34: Turnabout Is Fair Play

34: Turnabout Is Fair Play

From Chicken Soup for the Soul: The Joy of Christmas

Turnabout Is Fair Play

Adulthood is when the ghosts of childhood appear.

~Terri Guillemets

When my daughter Jennie was old enough to know that Christmas morning meant colorfully wrapped surprises, she began creeping down the stairs at about 3:00 a.m. Because I’m a mother (or maybe just because we lived in a creaking, ancient farmhouse), I’d hear her footsteps no matter how quietly she descended.

“Go back to bed,” I’d whisper from our bedroom door at the foot of the steps. “It’s too early to get up.” Eventually we made it a rule that she could not leave her room until 5:00 a.m.

Just before five, I’d hear her cross the hall to her older brother’s room. “Chris, it’s almost time.” And as the clock struck the hour, her insistent “Chris, we can go down now, wake up!”

When he was young, Chris would leap up at her call, as eager as she was to open gifts. When he became older, he reluctantly obeyed. As an adolescent, he ignored her badgering as long as possible. He eventually relented — Jennie was difficult to ignore. Her wakeful vigil didn’t wane until she reached her teens.

As annoying as those pre-dawn dramas were, when they ceased, I missed them. The delight of Christmas morning was diminished when there were no stage whispers or urgency to open gifts. With the onset of the teen years, the children stayed up watching movies at night, so Christmas morning arrived later and later.

Eventually, I became the one to yell up the stairway. “It’s nine. Let’s open presents!” They’d come downstairs in robes and slippers, rubbing their eyes. Christmas became a subdued event. No squeals of delight, just a simple thank you and “I think I’ll go back to bed for a while.”

One Christmas Eve I had not yet wrapped any of the presents piled in my closet. When the kids had finished watching their movie, my husband Jim and I commandeered the television. (This was in the day when households had only one set.) It was after one by the time Chris and Jennie were asleep. Although exhausted, I still had a job to do.

I pulled out the presents I had squirreled away, along with paper, tape, scissors, and a bed sheet to cover everything if a child came downstairs before I was finished. I wrapped gifts until three while Jim watched and we reminisced about other Christmases. We laughed as we recalled Jennie’s impatience for Christmas to arrive and the many times we had sent her back to bed.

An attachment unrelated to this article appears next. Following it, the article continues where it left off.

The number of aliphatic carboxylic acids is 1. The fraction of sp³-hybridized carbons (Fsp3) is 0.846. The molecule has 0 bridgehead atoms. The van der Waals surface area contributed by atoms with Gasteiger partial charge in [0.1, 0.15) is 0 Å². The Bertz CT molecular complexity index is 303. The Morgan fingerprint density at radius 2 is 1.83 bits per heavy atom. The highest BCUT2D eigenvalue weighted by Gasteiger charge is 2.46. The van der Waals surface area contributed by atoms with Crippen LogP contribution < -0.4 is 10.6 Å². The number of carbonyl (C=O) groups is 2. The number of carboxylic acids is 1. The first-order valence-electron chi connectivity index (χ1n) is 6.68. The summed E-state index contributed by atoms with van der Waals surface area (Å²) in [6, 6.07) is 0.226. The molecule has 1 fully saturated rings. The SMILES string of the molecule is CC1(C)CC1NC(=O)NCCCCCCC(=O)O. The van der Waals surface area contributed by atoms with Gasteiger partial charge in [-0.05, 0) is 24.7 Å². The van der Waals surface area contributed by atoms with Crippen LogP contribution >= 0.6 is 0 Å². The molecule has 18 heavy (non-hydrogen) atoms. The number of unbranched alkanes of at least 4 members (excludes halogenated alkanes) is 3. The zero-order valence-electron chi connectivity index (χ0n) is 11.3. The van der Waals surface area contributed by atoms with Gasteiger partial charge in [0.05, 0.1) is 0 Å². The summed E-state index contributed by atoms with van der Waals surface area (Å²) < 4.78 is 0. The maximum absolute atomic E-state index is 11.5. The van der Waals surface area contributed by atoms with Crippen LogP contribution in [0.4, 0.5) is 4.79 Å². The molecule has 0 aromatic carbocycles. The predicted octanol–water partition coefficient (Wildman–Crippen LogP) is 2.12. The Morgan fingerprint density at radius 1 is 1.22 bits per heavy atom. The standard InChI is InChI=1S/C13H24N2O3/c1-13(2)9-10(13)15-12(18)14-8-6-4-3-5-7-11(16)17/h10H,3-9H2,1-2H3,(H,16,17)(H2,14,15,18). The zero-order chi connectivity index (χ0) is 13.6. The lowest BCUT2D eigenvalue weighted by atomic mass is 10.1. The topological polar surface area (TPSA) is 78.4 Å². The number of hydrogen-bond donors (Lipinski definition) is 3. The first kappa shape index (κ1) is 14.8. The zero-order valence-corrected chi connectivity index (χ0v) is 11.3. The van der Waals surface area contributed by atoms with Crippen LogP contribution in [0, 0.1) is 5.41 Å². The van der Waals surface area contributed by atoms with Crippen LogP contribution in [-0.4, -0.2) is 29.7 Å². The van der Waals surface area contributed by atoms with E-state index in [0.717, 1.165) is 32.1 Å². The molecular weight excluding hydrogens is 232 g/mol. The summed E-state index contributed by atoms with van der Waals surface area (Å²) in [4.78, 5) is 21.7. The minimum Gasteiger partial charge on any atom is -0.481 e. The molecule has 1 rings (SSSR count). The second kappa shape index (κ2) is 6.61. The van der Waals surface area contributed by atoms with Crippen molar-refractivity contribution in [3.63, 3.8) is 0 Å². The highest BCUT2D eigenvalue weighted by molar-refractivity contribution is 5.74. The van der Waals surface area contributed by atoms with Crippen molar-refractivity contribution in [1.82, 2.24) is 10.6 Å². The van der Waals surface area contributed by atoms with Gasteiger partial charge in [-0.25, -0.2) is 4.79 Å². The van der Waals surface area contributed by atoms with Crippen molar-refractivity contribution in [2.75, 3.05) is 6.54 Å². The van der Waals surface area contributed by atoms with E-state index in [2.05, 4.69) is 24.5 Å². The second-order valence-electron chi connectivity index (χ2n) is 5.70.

Jim said, “I’m tired. I plan on sleeping until noon.”

“We can’t sleep in. We need to get up at a decent hour to open presents. Then go to my folks for dinner.”

“Let’s wake the kids and open presents right now,” he suggested. “They’ve awakened us enough in their lifetimes. It’s our turn.”

I laughed at the idea, but when Jim persisted, I finally agreed that it was “poetic justice.” We went to the bottom of the stairway and between bursts of laughter, called to them, “Wake up, it’s time to open presents.” When there was no response, we yelled louder. Jim thumped on the walls until two sleepy faces appeared from opposite doorways.

“What’s going on?”

“It’s time to open presents!”

“What time is it anyway?”

“Present opening time. The same time you used to wake us up.”

They shuffled down the stairs in their pajamas and bare feet, shaking their heads at our antics. “I can’t believe you woke us up this early,” Chris groused, then chuckled. Jennie seconded the complaint with, “This is stupid,” but giggled.

We took turns tearing open our presents, then drank cups of hot chocolate. When we were ready to call it a night (or a morning,) one of the children said, “Let’s not make a habit of this.” The other repeated with a shake of the head, “I can’t believe this. Don’t you know kids need their sleep?” I wondered if the next day would bring further recriminations.

The next afternoon, however, when we gathered with extended family, Jennie and Chris boasted to their cousins, “You won’t believe what our parents did. They got us up in the middle of the night to open presents!”

Years later, when the gifts were long forgotten, the memory of this early awakening lived on. In the re-telling of the tale it became even funnier and now it’s our favorite family Christmas story.

~Diana L. Walters

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